“Without the magazine, we’re nothing,” said Nylon Media CEO Jamie Elden, on a recent call from his NYC office. “When I came here, I made a pretty bold statement: ‘I’m only here because of the magazine.’”

It’s surprising, considering the many company extensions he’s launched since taking the reins in April 2016 (the same month Nylon signed a partnership with UTA, the talent agency Elden had previously worked with for more than a decade). In November, he and his team unveiled Nylon Studios, which — like fellow media companies Hypebeast, BuzzFeed, PopSugar and Refinery29 — “creates content for brands,” including live events and video. In January, he led the launch of Nylon Productions, a TV and video arm responsible for the creation of original short- and long-form programming. And most recently, in May, Nylon entered the conference space, acquiring Simply Stylist, which promotes itself as “the premier conference business focused on fashion and beauty insiders, entrepreneurs, industry leaders and influencers.”

As Elden explained, the Simply Stylist deal was driven by Nylon’s influencer division, Socialyte, started in 2011. “Our big beauty clients are very interested in how they can get more one-on-one connections with the consumer,” he said. “This allows them to do that.”

What’s more, it backs his belief that — while print is important — no publisher should put all its eggs in that basket.

Growing beyond print
“The whole print magazine [market] is in disarray,” he acknowledged. As reported by MagNet, which tracks newsstand sales across the U.S. and Canada, print revenues dropped 43.2 percent between 2011 and 2016. “If I was investing in Condé Nast right now, I’d be like … dead. Unless they have a plan to scale the rest of that business to match what the print revenues are doing, and within the next few years, I’d be pretty scared.”

One of his three goals when he started at Nylon — along with moving to strictly original content across channels and building a strong advertising platform (Nylon Studios) — was to “exploit the idea of Nylon into other platforms.”

“[Nylon] had been around for 20 years. I really believed it was ready for its next evolution,” he said. “I know digital, I know social, and I know print. But I also know Over-the-Top, and I know cable, and I know television.”

His resume is a clear testament to that. Prior to Nylon, from 2006 to 2010, Elden was the svp of digital and entertainment at Alloy Media and Marketing, which he described as “a teen/young adult market company that wanted to get into digital content and programming” at the time. In addition to building its print and digital content, he led the development of its movies and TV shows, the latter of which included “Gossip Girl,” “The Vampire Diaries” and “Pretty Little Liars.”

At Nylon, Elden wasted no time in getting back into the Hollywood game. Within months, he was pitching multiple pilots based on staple Nylon features, and wound up signing with, what he calls, “three of the biggest production companies in America” (495, Bunim/Murray and Propagate). Nylon currently has two shows in development, including one picked up by Amazon that premier in three weeks.

“We developed a short-form news program for them called ‘Nylon News,’” he said. “It’s around 12 minutes an episode and hosted by our global editor-in-chief, Gabrielle Korn. It’s a global culture show, through the lens of Nylon — so it’s looking at all the cool things happening in music, fashion, politics and lifestyle that really touch the hearts of young females globally.”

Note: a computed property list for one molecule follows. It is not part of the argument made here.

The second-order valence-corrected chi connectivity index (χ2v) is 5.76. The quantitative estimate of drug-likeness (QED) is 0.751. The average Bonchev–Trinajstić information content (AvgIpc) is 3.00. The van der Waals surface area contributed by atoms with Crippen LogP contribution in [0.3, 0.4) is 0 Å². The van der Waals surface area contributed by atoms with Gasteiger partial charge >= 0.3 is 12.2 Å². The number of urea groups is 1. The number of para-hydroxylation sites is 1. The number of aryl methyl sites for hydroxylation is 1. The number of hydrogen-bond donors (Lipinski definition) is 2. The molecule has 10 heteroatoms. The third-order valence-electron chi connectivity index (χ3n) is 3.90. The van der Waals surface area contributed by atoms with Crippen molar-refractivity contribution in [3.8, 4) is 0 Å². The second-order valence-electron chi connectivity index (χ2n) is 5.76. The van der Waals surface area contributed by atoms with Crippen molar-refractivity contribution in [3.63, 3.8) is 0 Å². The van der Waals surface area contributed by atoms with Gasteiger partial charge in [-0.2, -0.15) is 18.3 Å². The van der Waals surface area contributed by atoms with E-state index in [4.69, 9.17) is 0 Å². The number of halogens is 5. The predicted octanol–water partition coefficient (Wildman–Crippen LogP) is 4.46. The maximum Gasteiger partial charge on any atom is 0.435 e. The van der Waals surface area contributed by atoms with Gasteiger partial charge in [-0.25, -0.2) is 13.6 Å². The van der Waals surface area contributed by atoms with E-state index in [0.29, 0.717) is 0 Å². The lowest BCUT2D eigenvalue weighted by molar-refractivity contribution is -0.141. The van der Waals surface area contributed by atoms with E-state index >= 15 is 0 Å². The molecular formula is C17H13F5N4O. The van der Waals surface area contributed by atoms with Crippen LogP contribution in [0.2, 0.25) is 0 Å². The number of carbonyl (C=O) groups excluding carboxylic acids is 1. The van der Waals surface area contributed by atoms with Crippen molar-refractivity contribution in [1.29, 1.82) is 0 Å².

Reaching new audiences
According to Nylon’s latest media kit, 93 percent of its audience is female, and 80 percent is between 18 and 34 years old. (Its print readership is 1.2 million, as of March 2017, and its digital network reaches more than 35 million people per month.) However, that’s set to change in the years ahead. “One demo we’ve acquired recently, certainly within the last couple of years, is the tween,” Elden said. “I’m talking, 13- to 16-year old girls are picking up Nylon, and they’re discovering it on Instagram and Facebook,” he said.

Nylon is also set to attract more men, considering its relaunch of Nylon Guys early this year. (After debuting in 2004. it went all-digital in 2015.) Filling the void left by Details and Complex’s print edition, it’s had an impressive rebirth, said Elden. “My sales team gets calls from agencies and brands, asking how they can get involved; they’re coming to us first. That’s never happened to me in my career.”

Strengthening the legacy
Despite all the recent change, the Nylon Media staff has remained relatively unscathed. “The talent was here, it just needed a road map,” Elden said. “I delivered the road map, and everything else fell into place.” And, while his motto is “always expanding,” Elden said he wants to spend the next couple of years simply building the brand as it stands. “We’re plugged intro all the right platforms right now, all the right revenue streams,” he said — and that certainly includes Nylon magazine.

“We have no plans to shut it down, no plans to reduce it at all in the foreseeable future, and that’s it,” he said. “I originally set out to build resources and support around it, and promote it, and that’s what we did. It’s a great marketing tool — you’re going into a meeting where you’re selling digital or solutions, and people can actually pick it up and look at it. That touch-and-feel will always be important.”

What’s more, it’s a legacy brand — which, according to Elden, is a big plus. He called out Cosmopolitan (which was established as a women’s magazine in 1965 and currently boasts the largest community of millennial women online) as a brand that’s done a great job of expanding into new platforms and setting itself up for future growth. “I’m a big fan of legacy brands, and the way the media landscape is going right now, legacy brands are winning the race.”